Bioaugmentation of butane-utilizing microorganisms to promote cometabolismof 1,1,1-trichloroethane in groundwater microcosms

Citation
P. Jitnuyanont et al., Bioaugmentation of butane-utilizing microorganisms to promote cometabolismof 1,1,1-trichloroethane in groundwater microcosms, BIODEGRADAT, 12(1), 2001, pp. 11-22
Citations number
34
Language
INGLESE
art.tipo
Article
Categorie Soggetti
Biotecnology & Applied Microbiology
Journal title
BIODEGRADATION
ISSN journal
0923-9820 → ACNP
Volume
12
Issue
1
Year of publication
2001
Pages
11 - 22
Database
ISI
SICI code
0923-9820(2001)12:1<11:BOBMTP>2.0.ZU;2-L
Abstract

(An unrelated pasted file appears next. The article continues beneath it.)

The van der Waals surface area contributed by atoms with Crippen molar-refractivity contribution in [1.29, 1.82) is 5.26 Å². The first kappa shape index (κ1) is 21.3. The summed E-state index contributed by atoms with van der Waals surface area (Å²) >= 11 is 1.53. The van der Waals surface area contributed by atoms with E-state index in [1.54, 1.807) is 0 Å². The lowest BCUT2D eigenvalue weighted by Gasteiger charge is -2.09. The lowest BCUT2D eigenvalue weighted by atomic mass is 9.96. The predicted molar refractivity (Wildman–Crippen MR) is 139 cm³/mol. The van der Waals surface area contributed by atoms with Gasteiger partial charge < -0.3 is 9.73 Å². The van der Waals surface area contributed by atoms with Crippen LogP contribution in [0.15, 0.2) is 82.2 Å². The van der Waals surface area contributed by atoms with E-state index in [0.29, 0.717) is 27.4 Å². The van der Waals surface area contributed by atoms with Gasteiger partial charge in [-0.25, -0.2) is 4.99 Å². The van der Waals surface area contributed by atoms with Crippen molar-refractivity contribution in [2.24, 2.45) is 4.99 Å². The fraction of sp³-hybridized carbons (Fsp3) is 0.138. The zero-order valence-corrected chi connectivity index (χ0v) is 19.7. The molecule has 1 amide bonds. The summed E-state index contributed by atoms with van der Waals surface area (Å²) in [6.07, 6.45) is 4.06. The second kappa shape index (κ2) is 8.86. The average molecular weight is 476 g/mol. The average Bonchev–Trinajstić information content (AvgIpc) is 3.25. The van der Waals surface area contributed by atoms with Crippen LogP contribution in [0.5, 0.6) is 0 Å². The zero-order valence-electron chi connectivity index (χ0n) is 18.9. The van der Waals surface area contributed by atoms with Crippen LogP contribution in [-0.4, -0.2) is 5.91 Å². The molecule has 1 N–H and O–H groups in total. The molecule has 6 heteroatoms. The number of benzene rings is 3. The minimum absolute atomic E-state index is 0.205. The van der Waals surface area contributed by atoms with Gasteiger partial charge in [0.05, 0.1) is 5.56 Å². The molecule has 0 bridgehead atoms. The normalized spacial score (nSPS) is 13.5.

The transformation of 1,1,1-trichloroethane (1,1,1-TCA) in ioaugmented and non-augmented microcosms was evaluated. The microcosms contained roundwater and aquifer materials from a test site at Moffett Field, Sunnyvale, CA. Th e initial inoculum for bioaugmentation was a butane-utilizing enrichment fr om the subsurface of the Hanford DOE site. The non-augmented microcosm requ ired 80 days of incubation before butane-utilization was observed while the augmented microcosms required 3 days. Initially the augmented microcosms w ere effective in transforming 1,1,1-TCA, but their transformation ability d ecreased after prolonged incubation. The non-augmented microcosms initially showed limited 1,1,1-TCA transformation but improved with time. After 440 days, both the non-augmented and augmented microcosms had similar transform ation yields (0.04 mg 1,1,1-TCA/mg butane) and had similar microbial compos ition (DNA fingerprints). Subsequent microcosms, when bioaugmented with a H anford enrichment that was repeatedly grown in 100% mineral media, did not effectively grow or transform 1,1,1-TCA under groundwater nutrient conditio ns. Microcosm tests to study the effect of mineral media on transformation ability were performed with the Hanford enrichment. Microcosms with 50% min eral media in groundwater most effectively utilized butane and transformed 1,1,1-TCA, while microcosms with groundwater only and microcosms with 5% mi neral media in groundwater lost their 1,1,1-TCA transformation ability. DNA fingerprinting indicated shifts in the microbial composition with the diff erent mineral media combinations. Successful bioaugmentation was achieved b y enriching butane-utilizers from Moffett Field microcosms that were effect ive in groundwater with no mineral media added. The results suggest that su ccessful in-situ bioaugmentation might be achieved through the addition of enriched cultures that perform well under subsurface nutrient conditions.